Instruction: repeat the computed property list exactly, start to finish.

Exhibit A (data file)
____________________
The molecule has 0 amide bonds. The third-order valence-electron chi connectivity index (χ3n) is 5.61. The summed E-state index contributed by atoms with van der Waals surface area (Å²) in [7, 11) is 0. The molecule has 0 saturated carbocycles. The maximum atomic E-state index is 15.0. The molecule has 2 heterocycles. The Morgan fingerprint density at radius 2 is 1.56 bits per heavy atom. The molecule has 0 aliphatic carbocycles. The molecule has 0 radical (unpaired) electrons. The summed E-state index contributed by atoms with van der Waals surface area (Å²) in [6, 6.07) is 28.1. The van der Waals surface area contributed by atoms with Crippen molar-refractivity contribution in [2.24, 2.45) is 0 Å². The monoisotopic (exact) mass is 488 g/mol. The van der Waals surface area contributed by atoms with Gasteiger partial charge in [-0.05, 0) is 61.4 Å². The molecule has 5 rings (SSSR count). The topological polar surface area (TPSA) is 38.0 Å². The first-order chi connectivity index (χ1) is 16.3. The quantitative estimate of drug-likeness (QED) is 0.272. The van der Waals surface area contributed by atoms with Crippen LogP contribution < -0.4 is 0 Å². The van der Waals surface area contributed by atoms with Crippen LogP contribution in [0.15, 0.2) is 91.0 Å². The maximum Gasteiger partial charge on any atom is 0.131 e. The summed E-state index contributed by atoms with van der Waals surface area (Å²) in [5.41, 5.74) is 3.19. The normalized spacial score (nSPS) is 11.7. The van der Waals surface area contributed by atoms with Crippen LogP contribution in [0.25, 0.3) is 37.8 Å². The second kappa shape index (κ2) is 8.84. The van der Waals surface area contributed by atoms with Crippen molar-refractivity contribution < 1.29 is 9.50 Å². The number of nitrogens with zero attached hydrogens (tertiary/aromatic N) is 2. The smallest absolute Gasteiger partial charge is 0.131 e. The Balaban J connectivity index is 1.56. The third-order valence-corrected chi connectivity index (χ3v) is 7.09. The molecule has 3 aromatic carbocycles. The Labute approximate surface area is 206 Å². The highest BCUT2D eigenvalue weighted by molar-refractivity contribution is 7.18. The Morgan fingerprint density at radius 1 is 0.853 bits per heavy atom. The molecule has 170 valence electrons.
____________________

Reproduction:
The molecule has 0 amide bonds. The third-order valence-electron chi connectivity index (χ3n) is 5.61. The summed E-state index contributed by atoms with van der Waals surface area (Å²) in [7, 11) is 0. The molecule has 0 saturated carbocycles. The maximum atomic E-state index is 15.0. The molecule has 2 heterocycles. The Morgan fingerprint density at radius 2 is 1.56 bits per heavy atom. The molecule has 0 aliphatic carbocycles. The molecule has 0 radical (unpaired) electrons. The summed E-state index contributed by atoms with van der Waals surface area (Å²) in [6, 6.07) is 28.1. The van der Waals surface area contributed by atoms with Crippen molar-refractivity contribution in [2.24, 2.45) is 0 Å². The monoisotopic (exact) mass is 488 g/mol. The van der Waals surface area contributed by atoms with Gasteiger partial charge in [-0.05, 0) is 61.4 Å². The molecule has 5 rings (SSSR count). The topological polar surface area (TPSA) is 38.0 Å². The first-order chi connectivity index (χ1) is 16.3. The quantitative estimate of drug-likeness (QED) is 0.272. The van der Waals surface area contributed by atoms with Crippen LogP contribution < -0.4 is 0 Å². The van der Waals surface area contributed by atoms with Crippen LogP contribution in [0.15, 0.2) is 91.0 Å². The maximum Gasteiger partial charge on any atom is 0.131 e. The summed E-state index contributed by atoms with van der Waals surface area (Å²) in [5.41, 5.74) is 3.19. The normalized spacial score (nSPS) is 11.7. The van der Waals surface area contributed by atoms with Crippen LogP contribution in [0.25, 0.3) is 37.8 Å². The second kappa shape index (κ2) is 8.84. The van der Waals surface area contributed by atoms with Crippen molar-refractivity contribution < 1.29 is 9.50 Å². The number of nitrogens with zero attached hydrogens (tertiary/aromatic N) is 2. The smallest absolute Gasteiger partial charge is 0.131 e. The Balaban J connectivity index is 1.56. The third-order valence-corrected chi connectivity index (χ3v) is 7.09. The molecule has 3 aromatic carbocycles. The Labute approximate surface area is 206 Å². The highest BCUT2D eigenvalue weighted by molar-refractivity contribution is 7.18. The Morgan fingerprint density at radius 1 is 0.853 bits per heavy atom. The molecule has 170 valence electrons.